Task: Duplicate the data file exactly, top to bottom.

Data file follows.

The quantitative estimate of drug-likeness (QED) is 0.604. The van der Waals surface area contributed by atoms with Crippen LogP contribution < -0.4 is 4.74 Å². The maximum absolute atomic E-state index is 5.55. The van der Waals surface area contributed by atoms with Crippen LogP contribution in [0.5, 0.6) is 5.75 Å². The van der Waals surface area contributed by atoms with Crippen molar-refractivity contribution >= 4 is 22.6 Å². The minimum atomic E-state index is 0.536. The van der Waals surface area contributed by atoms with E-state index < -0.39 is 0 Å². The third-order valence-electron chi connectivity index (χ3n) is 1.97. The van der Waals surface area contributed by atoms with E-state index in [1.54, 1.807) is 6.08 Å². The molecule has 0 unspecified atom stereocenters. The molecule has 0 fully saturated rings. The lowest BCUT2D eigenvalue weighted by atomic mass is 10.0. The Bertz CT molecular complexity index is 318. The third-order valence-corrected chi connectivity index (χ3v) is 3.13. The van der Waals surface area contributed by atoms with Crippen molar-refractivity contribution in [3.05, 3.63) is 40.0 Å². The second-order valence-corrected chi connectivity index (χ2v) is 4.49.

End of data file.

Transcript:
The quantitative estimate of drug-likeness (QED) is 0.604. The van der Waals surface area contributed by atoms with Crippen LogP contribution < -0.4 is 4.74 Å². The maximum absolute atomic E-state index is 5.55. The van der Waals surface area contributed by atoms with Crippen LogP contribution in [0.5, 0.6) is 5.75 Å². The van der Waals surface area contributed by atoms with Crippen molar-refractivity contribution >= 4 is 22.6 Å². The minimum atomic E-state index is 0.536. The van der Waals surface area contributed by atoms with E-state index < -0.39 is 0 Å². The third-order valence-electron chi connectivity index (χ3n) is 1.97. The van der Waals surface area contributed by atoms with E-state index in [1.54, 1.807) is 6.08 Å². The molecule has 0 unspecified atom stereocenters. The molecule has 0 fully saturated rings. The lowest BCUT2D eigenvalue weighted by atomic mass is 10.0. The Bertz CT molecular complexity index is 318. The third-order valence-corrected chi connectivity index (χ3v) is 3.13. The van der Waals surface area contributed by atoms with Crippen molar-refractivity contribution in [3.05, 3.63) is 40.0 Å². The second-order valence-corrected chi connectivity index (χ2v) is 4.49.